Driven: 2010 Mercedes-Benz C350 Sport

Reviews I By Brandon Turkus I August 09, 2010

Mercedes-Benz was kind enough to give us a week in the not-quite-AMG-spec C350 Sport Sedan. This competitor to the BMW 335i and Audi A4 S-Line, came lightly equipped with the Multimedia Package and the Advanced Agility Package. We had one week with the C350, and here is what we thought.

Our tester’s 268 horsepower and 258 pound-feet of torque is generated by a 3.5-liter V-6. Mated to a seven-speed automatic gearbox, the V-6 sends all of its power to the rear wheels. All-wheel drive is available, but only on C300 models. We thought that the engine/transmission pairing was a good setup.

We found throttle tip-in to be smooth, while the twin exhaust tips expel a nice noise as the engine revs build. The engine note isn’t as maniacal as BMW’s straight-six or as buzzy as Audi’s 2.0-liter turbo. It produces a bit of a mellow howl. As the engine gets moving though, the power rises in concert with the revs, connecting the sound to the motive experience. There isn’t, it’s fair to say, the kind of dramatic power delivery that can be found with the competitive set’s blown motors, but the naturally aspirated V-6 makes up for that dynamic lack with smoothness. It didn’t offer the same visceral punch as what you would get in a BMW though, nor the Audi, for that matter. While it certainly wasn’t wholly emotionless, the motor was lacking the sonic character and depth to be truly exciting, most of the time.

Unlike a lot of new cars today, the C350 still soldiers on with a traditional automatic gearbox, as opposed to the new generation of dual-clutch transmissions. The seven-speed affair in our tester has a manual mode that can be activated via paddles behind the steering wheel or at the gear lever on the center console.

Left in full-automatic mode, the gearbox goes about its business, trying not to be noticed by the driver. Shifts are surprisingly seamless, and it happens at the right time. Run the car up to redline, and there will be no early shift. The transmission will hit redline and then slam into the next gear, ready to go again. Switching to manual mode doesn’t produce noticeably faster shifts, but it can make you feel more involved in the drive. While not as quick as a DCT, Mercedes has still produced a great automatic.

The C-Class definitely leans towards the comfortable side of the handling equation. That being said, the C350 will dance if you tempt it. The steering has a nice weight to it, but you don’t really get much information from it. You don’t feel bumps, or changes in grip from the road surface through the steering. It may be good for a highway, but it isn’t communicative enough to inspire confidence on a twisty road.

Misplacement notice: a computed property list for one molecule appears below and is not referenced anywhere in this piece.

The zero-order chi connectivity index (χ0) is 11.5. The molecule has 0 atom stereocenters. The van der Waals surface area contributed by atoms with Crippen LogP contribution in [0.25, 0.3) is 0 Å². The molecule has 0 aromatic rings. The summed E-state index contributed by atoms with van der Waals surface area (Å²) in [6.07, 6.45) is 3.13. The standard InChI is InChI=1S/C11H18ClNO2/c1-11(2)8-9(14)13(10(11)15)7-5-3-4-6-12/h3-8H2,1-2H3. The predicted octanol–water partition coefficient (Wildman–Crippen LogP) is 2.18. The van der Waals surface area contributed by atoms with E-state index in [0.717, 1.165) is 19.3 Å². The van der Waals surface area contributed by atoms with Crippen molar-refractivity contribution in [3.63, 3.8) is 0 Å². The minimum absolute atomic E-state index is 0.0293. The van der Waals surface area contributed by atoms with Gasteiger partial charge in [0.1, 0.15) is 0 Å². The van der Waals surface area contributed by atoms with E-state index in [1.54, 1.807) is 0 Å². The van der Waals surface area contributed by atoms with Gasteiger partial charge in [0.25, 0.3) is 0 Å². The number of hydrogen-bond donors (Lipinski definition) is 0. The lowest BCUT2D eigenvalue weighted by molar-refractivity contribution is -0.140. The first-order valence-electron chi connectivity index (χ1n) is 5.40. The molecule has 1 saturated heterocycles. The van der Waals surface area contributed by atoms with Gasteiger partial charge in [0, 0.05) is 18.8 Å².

The only outright bad thing about the C350’s handling is that the competition is noticeably better. A 335i or an A4 simply feels more tied in, and more talkative than the Benz. Communication takes place through the seat of your pants in the Mercedes, with little being discernable through the steering. Grip levels are telegraphed through the suspension, but it would be nice to have a better idea of what the road surface was like. The body rolls a bit too much when being pushed, but otherwise the C-Class would be a totally acceptable highway cruiser.

The cabin of our tester was decked out in a business-like black leather, with black plastic and splashes of wood trim. While not the most beautiful interior ever designed, it did present an air of understated luxury. The ten-way adjustable, heated leather seats proved to be supportive, while the leather-wrapped steering wheel was large, and felt rather unwieldy, especially if you favor a seating position close to the steering wheel. The C-Class gets bonus points for the Command navigation screen that pops out of a cubby on the dash.

Dynamically, the C350 doesn’t quite match up with the competition. It just doesn’t fit the bill as a proper sports sedan like the 3-Series or A4. What it does do (which its Germanic cousins can’t pull off to save their lives) is really coddle its passengers. It is much more comfortable than a 3-Series or A4, which makes it a much more livable car day-to-day. This is especially true with the winter-worn roads that we, and our fellow snow belters, have to drive on each day.

2010 Mercedes-Benz C350
Engine: V-6, 3.5 liter, 24v
Output: 268 hp/258 lb-ft
0-60 MPH: 6.1 sec
Top Speed: 130 mph
Curb Weight: 3615 lb
Fuel Economy, City/Hwy: 17/25 mpg
Base Price: $39,750
As Tested: $45,875
On Sale: Now

The Guide to Road Racing: Winding Road Magazine's ultimate guide to getting your start in racing.

Table of Contents

Related Articles

The 5 Best Auto Racing Gloves

Here’s our pick of the top-5 best auto racing gloves currently on the market – who reigns supreme: Alpinestars, Sparco, or OMP?

May 23, 2023
Review: 2023 Bentley Continental GT Mulliner W12

As the magnificent W12 now exits stage left, I reflect how pleasurable the Continental GT Mulliner is to not only drive, but experience.

May 03, 2023
Does the 2023 Land Rover Defender 110 V8 ‘Out-Defender’ the OG?

Maybe the 2023 Land Rover Defender 110 V8 isn’t perfect, but neither was the old Defender – isn’t that kind of the point?

May 01, 2023
Bargain Bin Review: The Ford Focus RS is Still Worthy of your Rally Car Dreams

Before the Civic Type R and GR Corolla, there was the Ford Focus RS, a venerable and much-beloved member of the super sport compact fight club.

March 20, 2023
Book Review: NASCAR 75 Years

NASCAR 75 Years offers an insightful look into the history of NASCAR, from its humble beginnings as a small family business to its current position as a leader in sports entertainment.

March 14, 2023


Get the latest driving and racing news straight to your inbox.

no thanks

Begin typing your search above and press return to search.